Our experience at KCPatty was educational, fun, and life changing in ways we could not have expected. We returned home with a mixture of emotions—sadness at leaving behind such a friendly, dedicated team of health professionals who had also become friends. Yet I also came back with a renewed sense of appreciation for life here, one in which I am not discriminated against because of my gender, social status, or religion, and one in which we ultimately have so much choice, over where we live, what we eat, what we do. I also had a renewed enthusiasm for my job in the UK. Although the work at KCPatty was extremely fulfilling, I did in the end miss working in my own language. Working through a translator, however good, ultimately leads to very predictable medical consultations that miss the nuances of any other patient agenda.

I did have concern about our impact on the KCPatty team. Although they were overwhelming in their appreciation of the time we had spent, I felt guilty at the ease at which we were able to walk away. While we were there, our relative wealth and freedom was obvious. We spent our weekends away from the health centre, exploring nearby tourist sights. I wondered how these health workers felt watching us depart each weekend; several had never gone further than the nearest town.

Changing views

I often wonder how our translator and our registrar look back on our philosophical conversations regarding life, marriage, and travel. Certainly all our views changed and were moulded during these discussions, but I can't help feeling that we sowed the seeds of dissatisfaction and a desire for the unattainable. Our female registrar will not defy her parents' wishes about her career and marriage—but will this be harder for her to bear knowing that millions of others make these choices for themselves? And our translator's insatiable thirst for intellectual stimulation and literature is sure to remain unsatiated while he has limited access to the resources accessible in larger Indian cities and over the internet.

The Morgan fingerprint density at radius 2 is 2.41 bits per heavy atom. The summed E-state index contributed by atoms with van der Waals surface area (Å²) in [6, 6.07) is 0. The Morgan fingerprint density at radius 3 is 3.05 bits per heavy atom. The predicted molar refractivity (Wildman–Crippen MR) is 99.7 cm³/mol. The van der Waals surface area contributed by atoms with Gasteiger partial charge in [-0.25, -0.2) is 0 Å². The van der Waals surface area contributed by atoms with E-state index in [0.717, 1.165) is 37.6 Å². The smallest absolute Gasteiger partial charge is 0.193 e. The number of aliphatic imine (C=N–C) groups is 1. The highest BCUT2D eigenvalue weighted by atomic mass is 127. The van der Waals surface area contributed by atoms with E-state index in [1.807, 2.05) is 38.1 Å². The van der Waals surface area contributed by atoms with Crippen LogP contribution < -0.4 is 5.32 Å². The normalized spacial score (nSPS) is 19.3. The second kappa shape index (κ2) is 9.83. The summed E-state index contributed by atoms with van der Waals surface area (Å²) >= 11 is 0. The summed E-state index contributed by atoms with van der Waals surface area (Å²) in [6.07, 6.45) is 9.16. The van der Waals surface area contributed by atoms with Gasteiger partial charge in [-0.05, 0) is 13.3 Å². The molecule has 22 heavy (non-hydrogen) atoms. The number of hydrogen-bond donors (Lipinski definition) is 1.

The children found India variously exciting, colourful, vibrant, strange, and threatening. A predictably huge range of responses over time. After several months they started to miss what they knew from home and became increasingly stressed and irritable; there was also some increasingly odd behaviour from our oldest child. As three blonde children, they stood out from the crowd, and the constant photographs, handling, and cheek pinching took their toll. They were quite simply too young to understand these as cultural differences.

Elephant ride

They now look back fondly on the experience, and all talk of going back. The highlight was an elephant ride through the cardamom plantations of Kerala; the tuktuks and the general colour and vibrancy of India remain at the forefront of their memories.

Would we do it again? Probably. As adults it is clear what we gained—an educational and life experience that will remain with us forever. But we'd advise others to think carefully about isolating their children from what they know. The remote setting of the health centre brought challenges over food, lifestyle, entertainment, and ultimately, because of vast cultural differences, isolated the children from others of their own age. They have settled back to life in the UK very well. Depriving them of school for several months has made them enthusiastic pupils. And still now, three months after our return, they frequently comment with appreciation on their lives here, an unusual and endearing perspective for children of their age.

Katrina Darke GP locum Bristol

Cite this as BMJ Careers ; doi: